Manga, anime and video games in contemporary art 現代美術 漫画、アニメ、ビデオゲーム
Pop culture at the museum
If Japanese pop culture has managed to make itself known beyond its borders and penetrate the collective imagination, it also manages to invest in the field of contemporary art. Some artists draw inspiration from anime, manga, and video games in their creations.
On January 8, the Doraemon Tokyo 2017 exhibition closed its doors at the Mori Art Museum in the Roppongi district. This presented the works of 28 artists or groups of artists invited to deliver their version of the mythical cat-robot, born in 1970, Doraemon. Guided by childhood memories, artists Takashi Murakami and Yoshimoto Nara, photographer Mika Ninagawa, and designer Sebastian Masuda, among others, gave free rein to their interpretation.
This dialogue between the world of Japanese pop culture and contemporary creation is nothing new. In Japan as in the rest of the world, many artists and designers appropriate and introduce the characters, the style, and the codes of this culture in their creations.
Takashi Murakami is in this respect the most emblematic example of the link between the two fields. Leader of Japanese Neo-Pop, he offers works (monsters, multicolored flowers, kawaii motifs) directly linked to the world of manga and del anime. For the Japanese star of contemporary art, there is no hierarchy between traditional art, fine art, and art from otaku culture. Everything is on the same plane. His Kaikai Kiki gallery encourages and supports young artists according to this precept. Among this young generation of the Kaikai Kiki collective, let us mention Chiho Aoshima, Aya Takano, and Mr. whose works combine borrowings from pop culture, dreamlike and societal reflections.
The great diversion
When engraving workshops of contemporary Japanese prints produce prints depicting emblematic characters from pop culture using ancestral techniques, the interpenetration of genres and eras reaches its climax. Recently, several workshops have published ukiyo-e prints bearing the effigy of the heroes of Osamu Tezuka, Pokemon, or even the virtual singer Hatsune Miku, etc... These artistic diversions illustrate to what extent anime, games video, and manga have penetrated the heart of contemporary creation. Proof of this is the proliferation of fan arts by professional or amateur artists and illustrators. Thus Takumi Kanehara, artist-illustrator, winner of a Weekly Shonen Jump Magazine's Treasure Newcomer Manga Award, pays homage to the animes of the Ghibli studios by producing a series of illustrations in the Art Nouveau style and more precisely inspired by the posters of Alphonse Mucha (1860-1939), Czech poster artist and painter.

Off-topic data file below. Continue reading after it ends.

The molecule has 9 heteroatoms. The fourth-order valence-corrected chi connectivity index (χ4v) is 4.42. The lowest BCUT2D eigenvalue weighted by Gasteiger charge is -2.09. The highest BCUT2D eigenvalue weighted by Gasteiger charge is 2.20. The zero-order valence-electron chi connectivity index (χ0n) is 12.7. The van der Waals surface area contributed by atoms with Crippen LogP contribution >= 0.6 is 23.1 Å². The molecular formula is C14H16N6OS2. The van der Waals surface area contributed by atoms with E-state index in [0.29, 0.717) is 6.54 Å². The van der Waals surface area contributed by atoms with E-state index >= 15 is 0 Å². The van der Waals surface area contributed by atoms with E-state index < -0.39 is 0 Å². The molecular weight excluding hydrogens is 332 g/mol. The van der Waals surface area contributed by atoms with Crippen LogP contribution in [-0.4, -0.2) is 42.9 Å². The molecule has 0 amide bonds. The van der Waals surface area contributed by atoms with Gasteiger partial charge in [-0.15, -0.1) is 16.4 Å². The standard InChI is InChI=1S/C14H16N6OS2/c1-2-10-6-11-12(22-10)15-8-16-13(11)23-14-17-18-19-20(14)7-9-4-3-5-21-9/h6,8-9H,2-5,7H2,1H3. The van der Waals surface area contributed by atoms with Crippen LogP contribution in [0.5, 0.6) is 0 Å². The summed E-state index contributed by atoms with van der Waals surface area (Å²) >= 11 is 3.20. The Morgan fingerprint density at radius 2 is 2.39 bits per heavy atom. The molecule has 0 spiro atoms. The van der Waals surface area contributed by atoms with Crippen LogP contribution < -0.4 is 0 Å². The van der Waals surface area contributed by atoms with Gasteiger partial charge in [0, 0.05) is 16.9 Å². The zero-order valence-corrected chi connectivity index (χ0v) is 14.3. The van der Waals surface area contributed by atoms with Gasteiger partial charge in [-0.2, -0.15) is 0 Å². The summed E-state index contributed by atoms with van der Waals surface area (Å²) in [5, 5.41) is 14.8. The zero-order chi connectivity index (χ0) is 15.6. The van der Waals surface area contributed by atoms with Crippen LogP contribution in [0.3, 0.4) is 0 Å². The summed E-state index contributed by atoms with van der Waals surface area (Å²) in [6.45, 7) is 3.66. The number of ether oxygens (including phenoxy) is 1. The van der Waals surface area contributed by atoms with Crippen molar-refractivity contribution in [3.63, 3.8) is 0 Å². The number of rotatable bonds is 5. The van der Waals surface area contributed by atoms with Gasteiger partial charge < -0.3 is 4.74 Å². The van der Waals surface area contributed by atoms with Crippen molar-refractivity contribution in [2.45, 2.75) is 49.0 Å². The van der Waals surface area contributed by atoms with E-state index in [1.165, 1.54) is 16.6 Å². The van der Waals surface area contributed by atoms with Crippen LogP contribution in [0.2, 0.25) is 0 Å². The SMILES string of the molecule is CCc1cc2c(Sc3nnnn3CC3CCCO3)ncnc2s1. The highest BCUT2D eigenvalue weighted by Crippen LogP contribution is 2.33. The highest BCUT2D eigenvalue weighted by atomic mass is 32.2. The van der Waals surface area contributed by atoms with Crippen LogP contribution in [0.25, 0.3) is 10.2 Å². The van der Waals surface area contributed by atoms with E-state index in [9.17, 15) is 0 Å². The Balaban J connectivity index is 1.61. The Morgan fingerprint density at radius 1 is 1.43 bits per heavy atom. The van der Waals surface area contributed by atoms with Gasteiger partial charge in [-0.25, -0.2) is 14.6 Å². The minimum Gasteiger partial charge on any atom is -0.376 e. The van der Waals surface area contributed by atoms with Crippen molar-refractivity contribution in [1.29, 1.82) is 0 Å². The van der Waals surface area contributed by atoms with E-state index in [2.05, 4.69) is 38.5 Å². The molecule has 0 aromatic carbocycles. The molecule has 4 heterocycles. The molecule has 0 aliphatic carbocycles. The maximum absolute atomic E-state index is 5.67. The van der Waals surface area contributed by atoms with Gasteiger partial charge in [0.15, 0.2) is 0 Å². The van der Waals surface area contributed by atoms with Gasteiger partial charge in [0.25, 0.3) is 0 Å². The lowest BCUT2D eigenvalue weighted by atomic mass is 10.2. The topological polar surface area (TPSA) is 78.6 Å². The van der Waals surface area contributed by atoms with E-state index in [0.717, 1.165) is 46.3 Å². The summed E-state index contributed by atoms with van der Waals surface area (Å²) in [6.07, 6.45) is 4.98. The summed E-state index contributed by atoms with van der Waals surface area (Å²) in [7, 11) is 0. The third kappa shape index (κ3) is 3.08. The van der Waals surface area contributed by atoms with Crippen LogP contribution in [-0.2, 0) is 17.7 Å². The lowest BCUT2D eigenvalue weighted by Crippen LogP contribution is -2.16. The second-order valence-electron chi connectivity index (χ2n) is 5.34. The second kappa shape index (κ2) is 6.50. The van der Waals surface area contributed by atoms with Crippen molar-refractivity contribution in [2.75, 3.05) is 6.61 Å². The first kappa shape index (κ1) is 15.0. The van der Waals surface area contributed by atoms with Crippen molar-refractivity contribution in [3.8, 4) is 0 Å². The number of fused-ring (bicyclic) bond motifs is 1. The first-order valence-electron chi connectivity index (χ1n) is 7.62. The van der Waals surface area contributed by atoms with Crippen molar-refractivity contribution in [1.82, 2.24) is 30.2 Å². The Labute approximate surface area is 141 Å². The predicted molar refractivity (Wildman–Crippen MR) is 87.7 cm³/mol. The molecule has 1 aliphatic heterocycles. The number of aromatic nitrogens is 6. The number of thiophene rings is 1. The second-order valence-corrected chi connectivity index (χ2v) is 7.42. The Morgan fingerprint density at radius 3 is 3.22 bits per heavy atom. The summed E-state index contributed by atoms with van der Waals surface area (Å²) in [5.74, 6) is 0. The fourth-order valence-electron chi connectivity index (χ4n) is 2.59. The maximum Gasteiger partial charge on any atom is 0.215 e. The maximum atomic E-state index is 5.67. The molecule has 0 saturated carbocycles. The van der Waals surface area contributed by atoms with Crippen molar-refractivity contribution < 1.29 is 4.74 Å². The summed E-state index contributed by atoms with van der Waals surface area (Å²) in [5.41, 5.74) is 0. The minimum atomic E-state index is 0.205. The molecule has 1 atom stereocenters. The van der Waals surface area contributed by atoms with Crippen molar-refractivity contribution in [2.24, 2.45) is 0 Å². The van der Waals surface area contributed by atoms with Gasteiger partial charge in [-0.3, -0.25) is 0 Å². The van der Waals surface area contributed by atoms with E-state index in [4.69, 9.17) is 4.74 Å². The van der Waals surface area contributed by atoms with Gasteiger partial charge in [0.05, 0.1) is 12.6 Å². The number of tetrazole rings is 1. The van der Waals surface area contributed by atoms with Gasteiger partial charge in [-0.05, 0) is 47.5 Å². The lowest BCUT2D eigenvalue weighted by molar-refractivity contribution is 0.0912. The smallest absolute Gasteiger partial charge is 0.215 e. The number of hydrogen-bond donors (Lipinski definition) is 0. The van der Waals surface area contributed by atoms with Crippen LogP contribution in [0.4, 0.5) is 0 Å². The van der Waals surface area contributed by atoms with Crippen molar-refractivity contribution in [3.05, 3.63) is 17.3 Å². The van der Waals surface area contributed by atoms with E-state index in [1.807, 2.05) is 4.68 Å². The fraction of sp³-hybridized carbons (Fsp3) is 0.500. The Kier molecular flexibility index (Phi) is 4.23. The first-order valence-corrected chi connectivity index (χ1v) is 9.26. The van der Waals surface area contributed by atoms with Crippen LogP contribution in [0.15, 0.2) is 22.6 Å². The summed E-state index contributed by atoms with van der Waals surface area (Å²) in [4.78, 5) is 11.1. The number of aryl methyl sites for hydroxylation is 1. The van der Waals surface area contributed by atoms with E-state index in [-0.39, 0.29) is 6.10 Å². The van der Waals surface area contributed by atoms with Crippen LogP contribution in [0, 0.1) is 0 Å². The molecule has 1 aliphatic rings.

See also: Ukiyo-e, the art of Japanese prints
Outside of Japan, the influence of Japanese pop culture in contemporary creation is also felt. This has even been increasing for twenty years. In 1999, the French Philippe Parreno and Pierre Huygue exhibited a video installation featuring a manga character in a computer-generated image. Created especially for the artistic project by a Japanese studio, Annleen comes to life through an interactive game with the artists. The installation entitled “No ghost, just a shell” is a direct reference to the anime “Ghost in the Shell” by Mamoru Oshii. In 2002, the Super Mario video game inspired the American digital artist, Cory Arcangel. Removing the characters and the action from the game, he keeps only the pixelated clouds like repetitive and iconic patterns to compose a digital landscape imbued with nostalgia.
Towards recognition of playful art
At the same time as this interpenetration, the creations of mangakas, animators from major studios, and designers from video game publishing companies benefit from growing international artistic recognition and invest the world of the museum. It must be admitted that their drawings are of exceptional quality and technicality. Some of them like Yoshitoka Amano, known for his drawings and models of characters from the Final Fantasy franchise, exhibit their drawings in museums and galleries. In 2014, the playful art museum in Paris presented the layouts of Japanese animation masters Hayao Miyazaki and Isao Takahata. Let's bet that one day soon playful art will be a current in its own right of contemporary art allowing the many animators and mangakas to be considered as artists, in the noble sense of the term.